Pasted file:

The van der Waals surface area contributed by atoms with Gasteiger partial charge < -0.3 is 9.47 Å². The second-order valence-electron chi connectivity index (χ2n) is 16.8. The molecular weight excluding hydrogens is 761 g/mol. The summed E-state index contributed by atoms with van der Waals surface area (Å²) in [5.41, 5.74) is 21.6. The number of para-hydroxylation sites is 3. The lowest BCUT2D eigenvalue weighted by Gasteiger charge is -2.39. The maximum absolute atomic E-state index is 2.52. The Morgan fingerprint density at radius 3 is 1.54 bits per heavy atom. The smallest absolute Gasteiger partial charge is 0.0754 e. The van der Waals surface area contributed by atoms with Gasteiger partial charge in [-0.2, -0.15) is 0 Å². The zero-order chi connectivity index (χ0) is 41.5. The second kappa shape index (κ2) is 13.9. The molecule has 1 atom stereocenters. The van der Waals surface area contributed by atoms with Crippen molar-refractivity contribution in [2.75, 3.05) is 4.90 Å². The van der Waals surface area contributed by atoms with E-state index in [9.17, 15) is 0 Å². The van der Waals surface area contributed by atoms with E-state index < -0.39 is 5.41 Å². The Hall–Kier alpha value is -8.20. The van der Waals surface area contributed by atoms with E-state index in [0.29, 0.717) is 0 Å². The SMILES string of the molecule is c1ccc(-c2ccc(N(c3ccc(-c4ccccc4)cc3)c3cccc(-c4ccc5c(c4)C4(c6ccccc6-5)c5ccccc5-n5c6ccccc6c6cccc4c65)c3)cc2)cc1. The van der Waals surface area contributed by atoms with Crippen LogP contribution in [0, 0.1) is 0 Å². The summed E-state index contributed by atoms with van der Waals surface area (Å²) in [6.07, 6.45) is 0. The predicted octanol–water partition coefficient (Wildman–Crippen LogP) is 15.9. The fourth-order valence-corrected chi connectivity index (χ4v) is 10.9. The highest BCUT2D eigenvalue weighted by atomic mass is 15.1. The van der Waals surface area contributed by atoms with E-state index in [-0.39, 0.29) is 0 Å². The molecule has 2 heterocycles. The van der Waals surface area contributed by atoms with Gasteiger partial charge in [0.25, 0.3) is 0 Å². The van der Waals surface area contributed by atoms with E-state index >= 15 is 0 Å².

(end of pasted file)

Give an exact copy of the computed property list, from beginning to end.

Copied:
The van der Waals surface area contributed by atoms with Gasteiger partial charge < -0.3 is 9.47 Å². The second-order valence-electron chi connectivity index (χ2n) is 16.8. The molecular weight excluding hydrogens is 761 g/mol. The summed E-state index contributed by atoms with van der Waals surface area (Å²) in [5.41, 5.74) is 21.6. The number of para-hydroxylation sites is 3. The lowest BCUT2D eigenvalue weighted by Gasteiger charge is -2.39. The maximum absolute atomic E-state index is 2.52. The Morgan fingerprint density at radius 3 is 1.54 bits per heavy atom. The smallest absolute Gasteiger partial charge is 0.0754 e. The van der Waals surface area contributed by atoms with Gasteiger partial charge in [-0.2, -0.15) is 0 Å². The zero-order chi connectivity index (χ0) is 41.5. The second kappa shape index (κ2) is 13.9. The molecule has 1 atom stereocenters. The van der Waals surface area contributed by atoms with Crippen molar-refractivity contribution in [2.75, 3.05) is 4.90 Å². The van der Waals surface area contributed by atoms with E-state index in [9.17, 15) is 0 Å². The van der Waals surface area contributed by atoms with E-state index < -0.39 is 5.41 Å². The Hall–Kier alpha value is -8.20. The van der Waals surface area contributed by atoms with E-state index in [0.29, 0.717) is 0 Å². The SMILES string of the molecule is c1ccc(-c2ccc(N(c3ccc(-c4ccccc4)cc3)c3cccc(-c4ccc5c(c4)C4(c6ccccc6-5)c5ccccc5-n5c6ccccc6c6cccc4c65)c3)cc2)cc1. The van der Waals surface area contributed by atoms with Crippen LogP contribution in [0, 0.1) is 0 Å². The summed E-state index contributed by atoms with van der Waals surface area (Å²) in [6.07, 6.45) is 0. The predicted octanol–water partition coefficient (Wildman–Crippen LogP) is 15.9. The fourth-order valence-corrected chi connectivity index (χ4v) is 10.9. The highest BCUT2D eigenvalue weighted by atomic mass is 15.1. The van der Waals surface area contributed by atoms with E-state index in [-0.39, 0.29) is 0 Å². The molecule has 2 heterocycles. The van der Waals surface area contributed by atoms with Gasteiger partial charge in [0.25, 0.3) is 0 Å². The van der Waals surface area contributed by atoms with E-state index >= 15 is 0 Å².